October 21, 2021

The secret of high-performing teams: The 4 disciplines of execution

What does it take to successfully execute ideas with your team over and over again? Although there are many viable answers to this, there is one concept that has the potential to transform the way your team executes indefinitely: the 4 disciplines of execution. Jim Huling and Sean Covey have written a book on these disciplines and we want to share with you the essence that we gathered from it. We hope you find it helpful!

If everyone is moving forward together, then success takes care of itself. — Henry Ford

Discipline 1: Focus on the wildly important

A big danger to any form of progress is spreading yourself too thin on too many fronts. You are running at risk of being a jack of all trades and not moving any project forward in a meaningful way. This idea goes hand in hand with the notion of deep work. We humans are not meant to multi-task and need a significant amount of time to get in the zone. By eliminating distractions and solely focusing on what truly matters, you can move forward much quicker. Hence, focus your and your team’s energy on 1–2 keystone goals that have a big impact on your work.

Another obstacle to be aware of are lesser goals. If you end up focusing on goals that are not as meaningful to the thing you are trying to accomplish, you might end up scoring much lower than you could’ve if you would have set an appropriate goal. In other words, you must pick goals that are hard to reach and urge you to go beyond your current capabilities. Only then you will be able to make significant progress towards the goals that matter.

Discipline 2: Act on lead measures

There are two different kinds of measures when it comes to tracking progress: Lag and lead measures.

Lag measures are indicators that ultimately are out of your control.

Even though measures like revenue or sales quota seem to be controllable by you, they in fact are subject to a degree of uncertainty. You simply cannot accurately predict how much revenue you will generate by a given action. These measure lag behind the actions taken on a daily basis.

Lead measures are indicators that are in your control.

In contrast, lead measures are measures that you have full control over. This means they are measures that are directly influenced by your behavior. Examples are the number of phone calls you make in a day or the number of blog posts you publish. Such measures transparently and explicitly indicate how much you are accomplishing.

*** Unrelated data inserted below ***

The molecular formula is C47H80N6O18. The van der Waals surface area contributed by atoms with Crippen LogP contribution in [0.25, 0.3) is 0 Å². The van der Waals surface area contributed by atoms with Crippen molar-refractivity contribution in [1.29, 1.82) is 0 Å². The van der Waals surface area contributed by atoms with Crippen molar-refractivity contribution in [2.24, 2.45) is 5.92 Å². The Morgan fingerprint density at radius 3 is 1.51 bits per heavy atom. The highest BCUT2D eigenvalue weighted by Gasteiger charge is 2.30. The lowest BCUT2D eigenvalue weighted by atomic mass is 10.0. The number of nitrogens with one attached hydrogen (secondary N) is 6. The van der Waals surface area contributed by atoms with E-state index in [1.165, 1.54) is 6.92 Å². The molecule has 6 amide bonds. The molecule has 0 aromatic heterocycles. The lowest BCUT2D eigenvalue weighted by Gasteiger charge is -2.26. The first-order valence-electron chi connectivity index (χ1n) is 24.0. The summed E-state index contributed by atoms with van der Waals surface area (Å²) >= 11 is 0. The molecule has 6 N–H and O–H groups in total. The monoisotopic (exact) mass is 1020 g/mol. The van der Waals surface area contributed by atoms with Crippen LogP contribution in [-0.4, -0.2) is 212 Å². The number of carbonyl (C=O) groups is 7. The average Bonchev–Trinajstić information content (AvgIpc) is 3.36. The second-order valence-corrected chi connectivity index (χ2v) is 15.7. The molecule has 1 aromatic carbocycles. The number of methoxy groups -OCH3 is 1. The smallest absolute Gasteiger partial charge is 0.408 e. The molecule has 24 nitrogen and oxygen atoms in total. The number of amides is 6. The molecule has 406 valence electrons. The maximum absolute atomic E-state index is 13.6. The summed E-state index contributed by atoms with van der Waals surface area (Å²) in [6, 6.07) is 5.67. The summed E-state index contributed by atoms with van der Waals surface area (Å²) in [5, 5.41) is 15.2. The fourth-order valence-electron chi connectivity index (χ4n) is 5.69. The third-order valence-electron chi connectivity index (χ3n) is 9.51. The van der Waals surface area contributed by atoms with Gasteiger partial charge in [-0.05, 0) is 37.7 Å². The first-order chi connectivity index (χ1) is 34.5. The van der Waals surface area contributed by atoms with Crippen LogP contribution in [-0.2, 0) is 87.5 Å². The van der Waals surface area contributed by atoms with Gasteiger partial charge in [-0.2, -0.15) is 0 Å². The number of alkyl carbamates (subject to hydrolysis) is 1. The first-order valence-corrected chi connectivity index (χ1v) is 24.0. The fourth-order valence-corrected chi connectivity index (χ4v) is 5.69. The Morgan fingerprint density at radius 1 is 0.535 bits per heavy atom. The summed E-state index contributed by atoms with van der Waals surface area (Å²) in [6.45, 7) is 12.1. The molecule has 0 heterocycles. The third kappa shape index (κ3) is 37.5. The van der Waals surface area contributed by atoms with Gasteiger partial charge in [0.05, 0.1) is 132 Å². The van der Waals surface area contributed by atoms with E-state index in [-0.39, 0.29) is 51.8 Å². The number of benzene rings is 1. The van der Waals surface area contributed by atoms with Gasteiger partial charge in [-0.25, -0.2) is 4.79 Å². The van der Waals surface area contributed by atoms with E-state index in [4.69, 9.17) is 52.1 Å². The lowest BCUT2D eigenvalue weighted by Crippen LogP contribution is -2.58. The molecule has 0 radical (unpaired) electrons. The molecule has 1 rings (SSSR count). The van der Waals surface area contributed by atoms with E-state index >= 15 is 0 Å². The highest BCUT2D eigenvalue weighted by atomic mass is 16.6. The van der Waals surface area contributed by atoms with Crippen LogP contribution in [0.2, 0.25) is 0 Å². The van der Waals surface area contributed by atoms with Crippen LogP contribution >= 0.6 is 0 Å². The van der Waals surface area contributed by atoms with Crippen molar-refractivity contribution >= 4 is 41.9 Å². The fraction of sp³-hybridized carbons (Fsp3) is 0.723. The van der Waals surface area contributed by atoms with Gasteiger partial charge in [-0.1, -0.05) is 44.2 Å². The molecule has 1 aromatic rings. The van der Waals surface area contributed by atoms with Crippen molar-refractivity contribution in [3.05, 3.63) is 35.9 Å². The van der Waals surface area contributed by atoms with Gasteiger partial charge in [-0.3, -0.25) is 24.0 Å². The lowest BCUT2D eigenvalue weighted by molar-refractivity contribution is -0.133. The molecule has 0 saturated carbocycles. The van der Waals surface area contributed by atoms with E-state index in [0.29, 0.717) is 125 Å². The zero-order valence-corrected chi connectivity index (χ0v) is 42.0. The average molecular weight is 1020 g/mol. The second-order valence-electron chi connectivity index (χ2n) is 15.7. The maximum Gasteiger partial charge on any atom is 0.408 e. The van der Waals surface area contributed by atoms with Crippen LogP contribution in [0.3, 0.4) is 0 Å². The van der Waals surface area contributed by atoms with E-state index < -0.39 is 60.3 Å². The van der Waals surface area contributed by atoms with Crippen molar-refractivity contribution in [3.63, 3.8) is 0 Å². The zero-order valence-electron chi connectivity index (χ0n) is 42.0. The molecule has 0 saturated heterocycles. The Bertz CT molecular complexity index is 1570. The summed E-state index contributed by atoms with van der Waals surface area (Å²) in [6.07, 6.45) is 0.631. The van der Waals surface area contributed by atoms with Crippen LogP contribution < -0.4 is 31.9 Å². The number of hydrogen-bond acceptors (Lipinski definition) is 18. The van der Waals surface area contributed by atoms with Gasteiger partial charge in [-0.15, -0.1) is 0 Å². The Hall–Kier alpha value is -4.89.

Focusing on lead measures allows you to establish clear expectations within your team to stimulate positive outcomes.

Discipline 3: Keep a record

To motivate your team to reach goals, everyone needs to be aware of the progress you have made. You need to share the progress in the form of a compelling scoreboard with your team. Ultimately, this has favorable effects on your team’s motivation as there is a clear scoreboard and direction they can follow.

When implementing scoreboards, it’s crucial to keep it as simple as possible while ensuring every member of your team understands what the numbers mean and how they play a crucial role in influencing these numbers.

Discipline 4: Create a cadence of accountability

The first three disciplines essentially provide the foundation for the fourth one: Accountability. After understanding what to focus on, clarifying what your team can control to achieve that goal, and keeping a record through a shared scoreboard, it is time for you to hold your team accountable for that commitment.

Accountability is what gets people to do what they’re expected of. Just think back of the times where you worked on a group project in University and your team relied on you to finish a presentation. You did whatever was necessary to finish that task in time. Why? Because your group hold you accountable to it.

An example to promote accountability is to have weekly meetings where you and your team review your wildly important goals while seeing which progress has been made. The key for this to work is to do this on a consistent schedule so it becomes an integral part of your team’s work mode. By this, your team is held accountable and you will foster execution on a much larger level.


The four disciplines of execution provide any team leader with the needed framework to set up their team for success. By focusing on a few, selected goals that are wildly important to the team’s success you ensure everyone prioritizes fiercely. Next, establishing lead measures everyone can act on help in guiding your team’s behavior. Further, it’s crucial to keep a record and share the progress transparently within the team. Finally, holding your team accountable on a consistent schedule is what brings everything to life.

However, when you implement the four disciplines of execution, it’s paramount to the success to jointly develop the required habits. You cannot force such a framework into the existing team culture. That’s why you need to seek the dialogue with your team, and make that change happen. Together.

Louis Morgner

Louis is co-founder and managing director at wespond. Tech enthusiast & product person.